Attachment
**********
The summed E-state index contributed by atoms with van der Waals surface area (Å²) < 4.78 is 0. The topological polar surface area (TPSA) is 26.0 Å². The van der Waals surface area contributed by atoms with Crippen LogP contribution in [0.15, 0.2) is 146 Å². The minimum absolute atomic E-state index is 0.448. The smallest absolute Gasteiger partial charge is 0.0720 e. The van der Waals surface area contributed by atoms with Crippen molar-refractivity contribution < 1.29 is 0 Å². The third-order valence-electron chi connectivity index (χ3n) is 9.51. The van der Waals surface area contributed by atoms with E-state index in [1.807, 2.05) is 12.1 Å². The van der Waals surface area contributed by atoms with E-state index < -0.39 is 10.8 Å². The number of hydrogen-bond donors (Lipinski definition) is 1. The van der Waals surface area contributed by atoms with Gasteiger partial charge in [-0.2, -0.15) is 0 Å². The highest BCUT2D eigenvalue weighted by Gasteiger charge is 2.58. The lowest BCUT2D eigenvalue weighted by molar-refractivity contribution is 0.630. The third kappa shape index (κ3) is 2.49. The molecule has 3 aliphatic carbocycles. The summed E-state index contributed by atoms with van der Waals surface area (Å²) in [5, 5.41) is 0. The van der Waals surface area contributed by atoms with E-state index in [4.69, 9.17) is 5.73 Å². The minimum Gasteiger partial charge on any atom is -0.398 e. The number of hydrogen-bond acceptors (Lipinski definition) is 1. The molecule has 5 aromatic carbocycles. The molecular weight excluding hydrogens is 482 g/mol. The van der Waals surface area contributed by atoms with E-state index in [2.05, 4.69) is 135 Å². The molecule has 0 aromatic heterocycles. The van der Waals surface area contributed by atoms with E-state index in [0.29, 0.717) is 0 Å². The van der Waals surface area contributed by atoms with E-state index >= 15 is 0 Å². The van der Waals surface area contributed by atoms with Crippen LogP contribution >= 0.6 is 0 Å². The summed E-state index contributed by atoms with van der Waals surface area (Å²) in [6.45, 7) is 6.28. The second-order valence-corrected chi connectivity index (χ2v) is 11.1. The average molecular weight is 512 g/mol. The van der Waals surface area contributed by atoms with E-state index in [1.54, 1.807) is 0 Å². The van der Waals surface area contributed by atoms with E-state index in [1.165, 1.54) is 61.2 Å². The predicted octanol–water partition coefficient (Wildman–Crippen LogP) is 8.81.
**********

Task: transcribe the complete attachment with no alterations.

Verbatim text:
The summed E-state index contributed by atoms with van der Waals surface area (Å²) < 4.78 is 0. The topological polar surface area (TPSA) is 26.0 Å². The van der Waals surface area contributed by atoms with Crippen LogP contribution in [0.15, 0.2) is 146 Å². The minimum absolute atomic E-state index is 0.448. The smallest absolute Gasteiger partial charge is 0.0720 e. The van der Waals surface area contributed by atoms with Crippen molar-refractivity contribution < 1.29 is 0 Å². The third-order valence-electron chi connectivity index (χ3n) is 9.51. The van der Waals surface area contributed by atoms with E-state index in [1.807, 2.05) is 12.1 Å². The van der Waals surface area contributed by atoms with E-state index < -0.39 is 10.8 Å². The number of hydrogen-bond donors (Lipinski definition) is 1. The van der Waals surface area contributed by atoms with Gasteiger partial charge in [-0.2, -0.15) is 0 Å². The highest BCUT2D eigenvalue weighted by Gasteiger charge is 2.58. The lowest BCUT2D eigenvalue weighted by molar-refractivity contribution is 0.630. The third kappa shape index (κ3) is 2.49. The molecule has 3 aliphatic carbocycles. The summed E-state index contributed by atoms with van der Waals surface area (Å²) in [5, 5.41) is 0. The van der Waals surface area contributed by atoms with E-state index in [4.69, 9.17) is 5.73 Å². The minimum Gasteiger partial charge on any atom is -0.398 e. The number of hydrogen-bond acceptors (Lipinski definition) is 1. The molecule has 5 aromatic carbocycles. The molecular weight excluding hydrogens is 482 g/mol. The van der Waals surface area contributed by atoms with E-state index in [2.05, 4.69) is 135 Å². The molecule has 0 aromatic heterocycles. The van der Waals surface area contributed by atoms with E-state index in [0.29, 0.717) is 0 Å². The van der Waals surface area contributed by atoms with E-state index >= 15 is 0 Å². The van der Waals surface area contributed by atoms with Crippen LogP contribution >= 0.6 is 0 Å². The summed E-state index contributed by atoms with van der Waals surface area (Å²) in [6.45, 7) is 6.28. The second-order valence-corrected chi connectivity index (χ2v) is 11.1. The average molecular weight is 512 g/mol. The van der Waals surface area contributed by atoms with E-state index in [1.54, 1.807) is 0 Å². The van der Waals surface area contributed by atoms with E-state index in [1.165, 1.54) is 61.2 Å². The predicted octanol–water partition coefficient (Wildman–Crippen LogP) is 8.81.